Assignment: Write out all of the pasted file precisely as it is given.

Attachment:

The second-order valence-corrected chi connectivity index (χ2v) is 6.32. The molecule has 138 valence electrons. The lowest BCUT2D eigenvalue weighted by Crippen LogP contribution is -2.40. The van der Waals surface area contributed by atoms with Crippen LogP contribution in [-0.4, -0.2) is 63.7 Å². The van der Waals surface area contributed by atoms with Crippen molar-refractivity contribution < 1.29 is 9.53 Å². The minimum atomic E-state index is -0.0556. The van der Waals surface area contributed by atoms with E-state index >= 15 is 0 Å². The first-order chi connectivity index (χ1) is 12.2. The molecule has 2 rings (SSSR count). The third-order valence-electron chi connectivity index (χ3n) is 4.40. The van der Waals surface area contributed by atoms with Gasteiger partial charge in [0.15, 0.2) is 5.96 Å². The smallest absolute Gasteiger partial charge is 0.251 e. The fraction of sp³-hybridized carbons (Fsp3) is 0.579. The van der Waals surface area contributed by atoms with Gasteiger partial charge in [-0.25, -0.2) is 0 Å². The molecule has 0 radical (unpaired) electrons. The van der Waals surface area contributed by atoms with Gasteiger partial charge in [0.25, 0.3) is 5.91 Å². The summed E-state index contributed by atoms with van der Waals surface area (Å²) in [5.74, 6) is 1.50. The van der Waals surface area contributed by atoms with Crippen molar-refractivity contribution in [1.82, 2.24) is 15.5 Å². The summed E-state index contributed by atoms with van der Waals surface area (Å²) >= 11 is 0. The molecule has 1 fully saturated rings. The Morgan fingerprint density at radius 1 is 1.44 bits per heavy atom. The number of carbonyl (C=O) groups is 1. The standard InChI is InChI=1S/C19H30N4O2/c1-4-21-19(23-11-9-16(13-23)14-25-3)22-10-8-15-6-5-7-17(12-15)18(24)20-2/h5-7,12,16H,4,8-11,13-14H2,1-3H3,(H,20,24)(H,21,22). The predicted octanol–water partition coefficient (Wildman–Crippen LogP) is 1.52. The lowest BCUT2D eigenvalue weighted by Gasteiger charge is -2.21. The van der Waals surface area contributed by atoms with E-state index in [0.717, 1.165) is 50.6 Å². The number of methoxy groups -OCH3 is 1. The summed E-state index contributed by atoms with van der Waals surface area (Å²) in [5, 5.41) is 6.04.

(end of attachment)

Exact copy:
The second-order valence-corrected chi connectivity index (χ2v) is 6.32. The molecule has 138 valence electrons. The lowest BCUT2D eigenvalue weighted by Crippen LogP contribution is -2.40. The van der Waals surface area contributed by atoms with Crippen LogP contribution in [-0.4, -0.2) is 63.7 Å². The van der Waals surface area contributed by atoms with Crippen molar-refractivity contribution < 1.29 is 9.53 Å². The minimum atomic E-state index is -0.0556. The van der Waals surface area contributed by atoms with E-state index >= 15 is 0 Å². The first-order chi connectivity index (χ1) is 12.2. The molecule has 2 rings (SSSR count). The third-order valence-electron chi connectivity index (χ3n) is 4.40. The van der Waals surface area contributed by atoms with Gasteiger partial charge in [0.15, 0.2) is 5.96 Å². The smallest absolute Gasteiger partial charge is 0.251 e. The fraction of sp³-hybridized carbons (Fsp3) is 0.579. The van der Waals surface area contributed by atoms with Gasteiger partial charge in [-0.25, -0.2) is 0 Å². The molecule has 0 radical (unpaired) electrons. The van der Waals surface area contributed by atoms with Gasteiger partial charge in [0.25, 0.3) is 5.91 Å². The summed E-state index contributed by atoms with van der Waals surface area (Å²) in [5.74, 6) is 1.50. The van der Waals surface area contributed by atoms with Crippen molar-refractivity contribution in [1.82, 2.24) is 15.5 Å². The summed E-state index contributed by atoms with van der Waals surface area (Å²) >= 11 is 0. The molecule has 1 fully saturated rings. The Morgan fingerprint density at radius 1 is 1.44 bits per heavy atom. The number of carbonyl (C=O) groups is 1. The standard InChI is InChI=1S/C19H30N4O2/c1-4-21-19(23-11-9-16(13-23)14-25-3)22-10-8-15-6-5-7-17(12-15)18(24)20-2/h5-7,12,16H,4,8-11,13-14H2,1-3H3,(H,20,24)(H,21,22). The predicted octanol–water partition coefficient (Wildman–Crippen LogP) is 1.52. The lowest BCUT2D eigenvalue weighted by Gasteiger charge is -2.21. The van der Waals surface area contributed by atoms with E-state index in [0.717, 1.165) is 50.6 Å². The number of methoxy groups -OCH3 is 1. The summed E-state index contributed by atoms with van der Waals surface area (Å²) in [5, 5.41) is 6.04.